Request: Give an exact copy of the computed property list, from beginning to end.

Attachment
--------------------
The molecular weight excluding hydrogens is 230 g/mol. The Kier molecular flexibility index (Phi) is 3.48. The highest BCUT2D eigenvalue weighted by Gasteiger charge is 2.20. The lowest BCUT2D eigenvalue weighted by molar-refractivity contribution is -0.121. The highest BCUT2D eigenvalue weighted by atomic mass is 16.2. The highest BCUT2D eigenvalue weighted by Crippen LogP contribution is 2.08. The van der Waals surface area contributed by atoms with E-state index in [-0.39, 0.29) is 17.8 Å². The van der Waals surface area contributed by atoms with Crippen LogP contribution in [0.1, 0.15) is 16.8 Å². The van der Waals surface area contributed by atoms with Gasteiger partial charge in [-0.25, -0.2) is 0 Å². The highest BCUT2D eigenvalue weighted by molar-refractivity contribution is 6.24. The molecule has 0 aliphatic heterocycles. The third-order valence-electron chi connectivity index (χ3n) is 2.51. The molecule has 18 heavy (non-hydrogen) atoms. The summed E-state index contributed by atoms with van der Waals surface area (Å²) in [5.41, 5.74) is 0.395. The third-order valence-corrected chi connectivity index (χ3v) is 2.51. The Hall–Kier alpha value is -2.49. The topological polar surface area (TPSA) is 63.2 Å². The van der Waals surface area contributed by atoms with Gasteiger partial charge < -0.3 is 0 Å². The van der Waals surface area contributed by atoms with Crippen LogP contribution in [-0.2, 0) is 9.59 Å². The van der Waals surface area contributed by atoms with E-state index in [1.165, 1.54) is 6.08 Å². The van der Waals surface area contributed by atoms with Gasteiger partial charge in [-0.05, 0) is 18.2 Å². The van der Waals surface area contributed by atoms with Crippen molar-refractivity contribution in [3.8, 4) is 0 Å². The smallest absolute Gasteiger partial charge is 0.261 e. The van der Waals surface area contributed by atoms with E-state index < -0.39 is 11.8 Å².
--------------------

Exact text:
The molecular weight excluding hydrogens is 230 g/mol. The Kier molecular flexibility index (Phi) is 3.48. The highest BCUT2D eigenvalue weighted by Gasteiger charge is 2.20. The lowest BCUT2D eigenvalue weighted by molar-refractivity contribution is -0.121. The highest BCUT2D eigenvalue weighted by atomic mass is 16.2. The highest BCUT2D eigenvalue weighted by Crippen LogP contribution is 2.08. The van der Waals surface area contributed by atoms with E-state index in [-0.39, 0.29) is 17.8 Å². The van der Waals surface area contributed by atoms with Crippen LogP contribution in [0.1, 0.15) is 16.8 Å². The van der Waals surface area contributed by atoms with Gasteiger partial charge in [-0.25, -0.2) is 0 Å². The highest BCUT2D eigenvalue weighted by molar-refractivity contribution is 6.24. The molecule has 0 aliphatic heterocycles. The third-order valence-electron chi connectivity index (χ3n) is 2.51. The molecule has 18 heavy (non-hydrogen) atoms. The summed E-state index contributed by atoms with van der Waals surface area (Å²) in [5.41, 5.74) is 0.395. The third-order valence-corrected chi connectivity index (χ3v) is 2.51. The Hall–Kier alpha value is -2.49. The topological polar surface area (TPSA) is 63.2 Å². The van der Waals surface area contributed by atoms with Gasteiger partial charge < -0.3 is 0 Å². The van der Waals surface area contributed by atoms with Crippen LogP contribution in [-0.2, 0) is 9.59 Å². The van der Waals surface area contributed by atoms with E-state index in [1.165, 1.54) is 6.08 Å². The van der Waals surface area contributed by atoms with Gasteiger partial charge in [-0.05, 0) is 18.2 Å². The van der Waals surface area contributed by atoms with Crippen molar-refractivity contribution in [3.8, 4) is 0 Å². The smallest absolute Gasteiger partial charge is 0.261 e. The van der Waals surface area contributed by atoms with E-state index < -0.39 is 11.8 Å².